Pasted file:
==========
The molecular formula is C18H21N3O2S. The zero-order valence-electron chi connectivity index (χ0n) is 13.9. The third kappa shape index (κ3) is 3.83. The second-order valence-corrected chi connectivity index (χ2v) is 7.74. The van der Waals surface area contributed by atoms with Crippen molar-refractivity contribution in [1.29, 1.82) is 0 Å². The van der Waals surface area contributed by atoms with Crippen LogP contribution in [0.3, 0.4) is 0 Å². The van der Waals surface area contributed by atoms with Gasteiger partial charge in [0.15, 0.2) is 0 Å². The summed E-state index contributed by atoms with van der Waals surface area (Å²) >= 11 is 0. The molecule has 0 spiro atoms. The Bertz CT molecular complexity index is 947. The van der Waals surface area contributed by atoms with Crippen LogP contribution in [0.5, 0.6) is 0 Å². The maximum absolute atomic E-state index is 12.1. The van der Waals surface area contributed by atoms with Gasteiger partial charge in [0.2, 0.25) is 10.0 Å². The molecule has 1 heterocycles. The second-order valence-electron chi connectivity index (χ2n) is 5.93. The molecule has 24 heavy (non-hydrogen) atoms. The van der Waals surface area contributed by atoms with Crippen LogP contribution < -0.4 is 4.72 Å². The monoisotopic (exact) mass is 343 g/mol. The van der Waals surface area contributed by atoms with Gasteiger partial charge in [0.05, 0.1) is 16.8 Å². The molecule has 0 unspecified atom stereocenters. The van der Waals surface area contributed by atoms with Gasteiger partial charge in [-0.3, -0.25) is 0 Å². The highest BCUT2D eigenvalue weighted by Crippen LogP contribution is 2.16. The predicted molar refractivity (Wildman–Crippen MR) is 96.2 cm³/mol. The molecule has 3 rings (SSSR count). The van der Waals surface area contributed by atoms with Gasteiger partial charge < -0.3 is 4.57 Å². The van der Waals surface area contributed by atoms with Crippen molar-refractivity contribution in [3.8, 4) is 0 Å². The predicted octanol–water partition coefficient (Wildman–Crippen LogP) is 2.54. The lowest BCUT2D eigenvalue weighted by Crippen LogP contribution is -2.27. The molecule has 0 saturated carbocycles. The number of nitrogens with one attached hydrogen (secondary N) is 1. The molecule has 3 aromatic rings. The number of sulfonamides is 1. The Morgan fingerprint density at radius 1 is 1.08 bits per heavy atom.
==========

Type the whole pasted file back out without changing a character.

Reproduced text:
The molecular formula is C18H21N3O2S. The zero-order valence-electron chi connectivity index (χ0n) is 13.9. The third kappa shape index (κ3) is 3.83. The second-order valence-corrected chi connectivity index (χ2v) is 7.74. The van der Waals surface area contributed by atoms with Crippen molar-refractivity contribution in [1.29, 1.82) is 0 Å². The van der Waals surface area contributed by atoms with Crippen LogP contribution in [0.3, 0.4) is 0 Å². The van der Waals surface area contributed by atoms with Gasteiger partial charge in [0.15, 0.2) is 0 Å². The summed E-state index contributed by atoms with van der Waals surface area (Å²) >= 11 is 0. The molecule has 0 spiro atoms. The Bertz CT molecular complexity index is 947. The van der Waals surface area contributed by atoms with Crippen LogP contribution in [0.5, 0.6) is 0 Å². The maximum absolute atomic E-state index is 12.1. The van der Waals surface area contributed by atoms with Gasteiger partial charge in [0.2, 0.25) is 10.0 Å². The molecule has 1 heterocycles. The second-order valence-electron chi connectivity index (χ2n) is 5.93. The molecule has 24 heavy (non-hydrogen) atoms. The van der Waals surface area contributed by atoms with Crippen LogP contribution < -0.4 is 4.72 Å². The monoisotopic (exact) mass is 343 g/mol. The van der Waals surface area contributed by atoms with Gasteiger partial charge in [0.05, 0.1) is 16.8 Å². The molecule has 0 unspecified atom stereocenters. The van der Waals surface area contributed by atoms with Gasteiger partial charge in [-0.3, -0.25) is 0 Å². The highest BCUT2D eigenvalue weighted by Crippen LogP contribution is 2.16. The predicted molar refractivity (Wildman–Crippen MR) is 96.2 cm³/mol. The molecule has 3 rings (SSSR count). The van der Waals surface area contributed by atoms with Gasteiger partial charge < -0.3 is 4.57 Å². The van der Waals surface area contributed by atoms with Crippen molar-refractivity contribution in [3.8, 4) is 0 Å². The predicted octanol–water partition coefficient (Wildman–Crippen LogP) is 2.54. The lowest BCUT2D eigenvalue weighted by Crippen LogP contribution is -2.27. The molecule has 0 saturated carbocycles. The number of nitrogens with one attached hydrogen (secondary N) is 1. The molecule has 3 aromatic rings. The number of sulfonamides is 1. The Morgan fingerprint density at radius 1 is 1.08 bits per heavy atom.